Nassau County, NY - October 6, 2015 - Continuing the effort to eradicate raccoon rabies in Nassau County, Nassau County Department of Health and Cornell University will distribute raccoon rabies vaccine to protect residents from rabies. In response to the finding of several rabid raccoons in Brooklyn, raccoon rabies vaccine will be distributed in several additional communities. The distribution of rabies vaccine is part of a cooperative effort, “Wildlife Rabies Vaccination Program – Metropolitan New York” involving Nassau County Department of Health, New York City Department of Health and Mental Hygiene, Cornell University and several other agencies
What: Rabies bait*, which is attractive to raccoons and includes a vaccine packet, will be distributed in raccoon habitats which include woods, bushes, streambeds, sewers and other areas.
*There is a label that clearly identifies the bait packet: “Rabies Vaccine Live Vaccinia Vector. Do Not Disturb, Merial, Inc Us Vet Lic. No. 298 1.877.722.6725.”
When: Truck distribution will be conducted October 13th – October 16th, weather permitting.
Why: Three terrestrial rabies cases were reported in southern Kings County last year. Rabies virus has been reported during most years in NYC, presenting a threat of eastward advance into Nassau County. Because of the threat to wildlife and domestic animals from terrestrial rabies, action needs to be taken quickly to prevent rabies from becoming endemic here in Nassau County.
How: Raccoons are attracted by the scent of the bait and are immunized when they eat the contents of the vaccine packet.
Recommendations: The New York State and Nassau County Departments of Health recommend:
- To avoid inadvertent contact with the baits, supervise children’s outdoor activities both during and for approximately one week following the bait distribution.
- Keep all dogs and cats indoors or on leashes during the oral bait distribution and for about a week afterwards. This will allow raccoons to eat the vaccine-laden baits and become immunized and will decrease the chance of pets eating the baits.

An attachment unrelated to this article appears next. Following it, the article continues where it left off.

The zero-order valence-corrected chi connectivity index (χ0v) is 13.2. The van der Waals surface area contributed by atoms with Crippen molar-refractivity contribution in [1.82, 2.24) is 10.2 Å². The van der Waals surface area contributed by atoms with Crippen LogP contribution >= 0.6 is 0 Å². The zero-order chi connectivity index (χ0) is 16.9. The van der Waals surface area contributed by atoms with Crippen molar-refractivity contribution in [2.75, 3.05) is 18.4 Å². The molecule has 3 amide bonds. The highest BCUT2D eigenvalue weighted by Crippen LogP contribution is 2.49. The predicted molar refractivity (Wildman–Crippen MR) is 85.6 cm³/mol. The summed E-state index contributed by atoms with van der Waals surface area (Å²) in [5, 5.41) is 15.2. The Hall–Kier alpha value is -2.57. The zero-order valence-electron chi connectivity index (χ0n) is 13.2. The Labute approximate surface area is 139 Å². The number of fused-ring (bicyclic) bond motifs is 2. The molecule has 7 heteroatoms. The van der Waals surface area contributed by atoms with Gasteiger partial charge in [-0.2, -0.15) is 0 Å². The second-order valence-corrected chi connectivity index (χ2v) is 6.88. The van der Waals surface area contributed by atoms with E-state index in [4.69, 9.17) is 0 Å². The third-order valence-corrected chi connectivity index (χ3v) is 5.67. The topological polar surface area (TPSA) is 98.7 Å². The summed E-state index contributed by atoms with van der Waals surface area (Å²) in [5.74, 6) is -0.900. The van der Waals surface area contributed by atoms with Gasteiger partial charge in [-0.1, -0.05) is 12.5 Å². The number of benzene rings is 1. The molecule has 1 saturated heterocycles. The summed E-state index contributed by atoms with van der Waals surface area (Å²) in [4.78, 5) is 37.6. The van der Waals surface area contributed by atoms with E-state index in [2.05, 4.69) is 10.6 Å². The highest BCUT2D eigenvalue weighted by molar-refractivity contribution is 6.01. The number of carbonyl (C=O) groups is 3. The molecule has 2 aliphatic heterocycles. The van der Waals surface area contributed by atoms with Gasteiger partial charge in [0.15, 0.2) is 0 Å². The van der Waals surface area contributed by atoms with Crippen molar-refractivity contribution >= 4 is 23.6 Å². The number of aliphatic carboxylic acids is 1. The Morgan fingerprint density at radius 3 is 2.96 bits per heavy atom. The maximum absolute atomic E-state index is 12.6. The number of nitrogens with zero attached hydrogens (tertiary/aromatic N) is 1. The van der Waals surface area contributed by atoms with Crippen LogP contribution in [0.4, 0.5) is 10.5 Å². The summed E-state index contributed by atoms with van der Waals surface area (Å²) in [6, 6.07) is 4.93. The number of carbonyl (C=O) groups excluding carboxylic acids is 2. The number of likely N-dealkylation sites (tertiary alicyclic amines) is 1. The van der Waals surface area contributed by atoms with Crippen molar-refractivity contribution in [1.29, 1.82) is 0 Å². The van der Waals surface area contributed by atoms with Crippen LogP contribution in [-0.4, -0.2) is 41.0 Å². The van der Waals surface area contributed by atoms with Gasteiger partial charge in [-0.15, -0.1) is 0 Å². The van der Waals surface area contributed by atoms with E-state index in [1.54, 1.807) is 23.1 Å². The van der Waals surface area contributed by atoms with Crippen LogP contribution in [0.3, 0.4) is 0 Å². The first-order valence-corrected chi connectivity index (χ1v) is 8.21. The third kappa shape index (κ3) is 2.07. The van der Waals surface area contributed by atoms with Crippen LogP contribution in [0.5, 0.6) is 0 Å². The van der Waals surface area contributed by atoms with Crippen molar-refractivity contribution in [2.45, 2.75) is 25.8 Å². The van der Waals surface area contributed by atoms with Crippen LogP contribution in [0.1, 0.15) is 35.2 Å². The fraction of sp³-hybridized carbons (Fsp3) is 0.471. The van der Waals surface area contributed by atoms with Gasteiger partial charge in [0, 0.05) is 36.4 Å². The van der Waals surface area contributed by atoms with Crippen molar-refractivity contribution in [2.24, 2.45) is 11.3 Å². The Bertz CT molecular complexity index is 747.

- The baits are not harmful to dogs or cats, but a pet may vomit if they eat a large number of them. Do not try to remove a packet from an animal’s mouth.
- Call immediately in the unlikely event that a child bites through the packet and ingests the liquid.
- Wash hands immediately before calling to report the exposure if anyone comes in bare-hand contact with the bait (even if the bait is intact.) The bait packet itself will not harm anyone.
- Call if you have seen your pet with bait in its mouth.
- Whenever there is direct contact with the bait, contact the Poison Control Center at (212) 764-7667.
- Remember that it is not possible to get rabies from the vaccine. The vaccine does not contain the rabies virus. It does contain attenuated vaccinia virus. This is a weakened version of the virus used in people for smallpox vaccination.
- If residents find bait near their homes, but not in the open, leave it alone. The bait packets have a strong fishmeal smell that is not attractive to people or to most other animals.
- If the bait is intact and out in the open where pets or children are more likely to encounter it, toss it into deeper cover under trees or bushes while wearing gloves or using a plastic bag.
- Residents who see raccoons should NOT try to trap the raccoons themselves. Call a licensed trapper.
General Information: Rabies is a viral infection that affects the nervous system of raccoons and other mammals, including humans. The disease is essentially always fatal once clinical signs of infection occur. Vaccination will greatly decrease the chance of human and domestic animal contact with rabid raccoons. Rabies is transmitted by the bite of a rabid animal. However, the virus may also be transmitted when the saliva of a rabid animal comes into contact with cut, open, or scratched skin lesions.
For additional information regarding rabies and baiting, call the Nassau County Department of Health at (516) 227-9663 weekdays from 9:00 AM – 4:30 PM or visit the department website or the New York State Department of Health website.